Women & Wealth: Are we in a housing bubble?

Women & Wealth: Are we in a housing bubble?

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“it’s actually pretty simple,” writes Patricia Lovett-Reid. “Don’t like risk? Then a fixed-rate mortgage is for you.”

Patricia Lovett-Reid, Financial Post · Saturday, Jun. 26, 2010

My daughter, Carolyn, just bought her first house. It was a bit of a stressful experience, as homebuying can be. With terms like “housing bubble” making headlines almost every day, she was justifiably concerned about her chances of buying her dream home.

According to the Canadian Real Estate Association (CREA), the national average price of homes sold in May is up 8.5% year over year to $346,881, the highest on record. It’s no wonder my daughter, and many others like her, are anxious about the possibility of a housing bubble.

What I told her was the importance of putting things into perspective. Home prices across the country have grown at an average annual pace of 4.7% over the past 22 years, or just 2.4% per year above inflation.

Residential home prices in the Greater Vancouver Area have appreciated by 54% over the past five years. That’s over 9% a year compounded! In comparison, the average selling price in the Greater Toronto Area has risen at a compound rate of 5.2% per year over the same period.

I’ll be the first to admit that finding good value is becoming increasingly difficult in certain markets. But just because homes are fully priced in many areas does not mean a bubble has formed.

I believe that the current pace of activity and the price gains may not be sustainable over the balance of 2010. Recent changes to the mortgage insurance rules, the upcoming implementation of the HST in Ontario and British Columbia, as well as the expectation of rising interest rates have resulted in a rush to get transactions booked in the first half of this year.

The combination of these changes, along with the rise in home prices, will affect housing affordability and help cool the market. Plus, the federal government, the Bank of Canada and financial institutions have already demonstrated their conservative approach to residential real estate and in my opinion will take all necessary measures to avoid a bubble. My colleagues in TD Economics forecast that after a 9% appreciation in average existing home prices in Canada in 2010, we could see a dip of 2.7% in 2011.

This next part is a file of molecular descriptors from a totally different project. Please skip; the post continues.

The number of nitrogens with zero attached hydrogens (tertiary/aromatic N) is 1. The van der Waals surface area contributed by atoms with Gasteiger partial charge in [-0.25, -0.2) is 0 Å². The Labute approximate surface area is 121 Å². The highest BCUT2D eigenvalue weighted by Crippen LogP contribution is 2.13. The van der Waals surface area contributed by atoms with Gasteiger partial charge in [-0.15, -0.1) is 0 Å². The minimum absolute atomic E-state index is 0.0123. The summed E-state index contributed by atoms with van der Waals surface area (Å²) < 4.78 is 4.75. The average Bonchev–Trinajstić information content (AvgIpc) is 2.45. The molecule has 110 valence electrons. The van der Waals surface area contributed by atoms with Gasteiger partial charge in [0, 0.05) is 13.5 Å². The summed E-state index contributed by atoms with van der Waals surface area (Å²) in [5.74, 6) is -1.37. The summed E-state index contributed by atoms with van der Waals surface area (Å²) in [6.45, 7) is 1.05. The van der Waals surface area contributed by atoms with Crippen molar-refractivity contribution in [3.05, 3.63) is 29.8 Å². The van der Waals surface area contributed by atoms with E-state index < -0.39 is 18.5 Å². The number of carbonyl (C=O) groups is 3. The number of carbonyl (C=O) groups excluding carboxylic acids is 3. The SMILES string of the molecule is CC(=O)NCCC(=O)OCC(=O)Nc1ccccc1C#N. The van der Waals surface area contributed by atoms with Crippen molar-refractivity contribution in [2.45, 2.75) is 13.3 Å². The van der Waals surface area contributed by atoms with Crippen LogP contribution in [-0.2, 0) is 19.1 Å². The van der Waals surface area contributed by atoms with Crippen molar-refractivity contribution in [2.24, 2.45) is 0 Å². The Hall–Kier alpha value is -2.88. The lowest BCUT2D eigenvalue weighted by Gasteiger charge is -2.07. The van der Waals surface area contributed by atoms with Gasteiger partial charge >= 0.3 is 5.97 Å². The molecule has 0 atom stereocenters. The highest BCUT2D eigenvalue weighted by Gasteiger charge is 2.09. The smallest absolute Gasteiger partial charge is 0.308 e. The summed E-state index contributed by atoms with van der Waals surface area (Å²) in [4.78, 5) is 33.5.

What is the impact on mortgage rates? After a bout of record-low interest rates, rising bond yields led lending institutions to raise rates on fixed mortgages. Five-year fixed-rate mortgages are now higher than they were just three months ago. Variable-rate mortgages are closely linked to the Bank of Canada’s benchmark lending rate, as well as the cost of funds and market conditions. On June 1, the Bank of Canada raised its rate by 25 basis points and lenders followed suit. Economists at Tonronto-Dominion Bank expect the Bank of Canada to raise rates from the current 0.5% to 1.5% by the end of 2010 and to 3% by 2011. You can expect variable mortgage rates to increase along the way.

At present, you can get a five-year fixed-rate mortgage for approximately 4.6%, and the closed five-year variable-rate mortgage is approximately 2.35%. When I bought my first house in the 1980s, I remember rates being stubbornly high and paying 18%. The question becomes, should you go fixed or variable?

The more stable your job, the higher the amount of equity in your home, the greater your financial liquidity and risk tolerance, the more suitable a variable mortgage may be for you.

On the other hand, fixed-rate mortgages offer you the peace of mind of a set rate and a predetermined amortization schedule. The way I see things, it’s actually pretty simple: Don’t like risk? Then a fixed-rate mortgage is for you.

Just like I told Carolyn: Buy within your means. It is not worth the sleepless nights.

 

plovettreid@nationalpost.com

 

Patricia Lovett-Reid, senior vice-president, TD Waterhouse, is one of Canada’s leading authorities on personal finance. For her outstanding contribution to the profession of financial planning in Canada, The Financial Planners Standards Council (FPSC) recognized Ms. Lovett-Reid with the 2009 Donald J. Johnston Award. Are there money and wealth issues women want to read about? Drop Ms. Reid a note by writing to: plovettreid@nationalpost.com

 

Posted via email from Toronto Real Estate News, Blog

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About Tariq Sultan
Dear Readers, I am a dedicated Toronto, Ontario based real estate professional who has been successfully meeting and exceeding the needs of his clients for past several years. I am actively involved in the insurance, financing, and mortgage industry. Real estate is not only my career – it is my passion. I strive to continuously provide my clients with exceptional service to ensure they are fully satisfied when it comes to their real estate needs. For any real estate related inquires contact me today, I will be happy to assist you. Best wishes, Tariq Sultan

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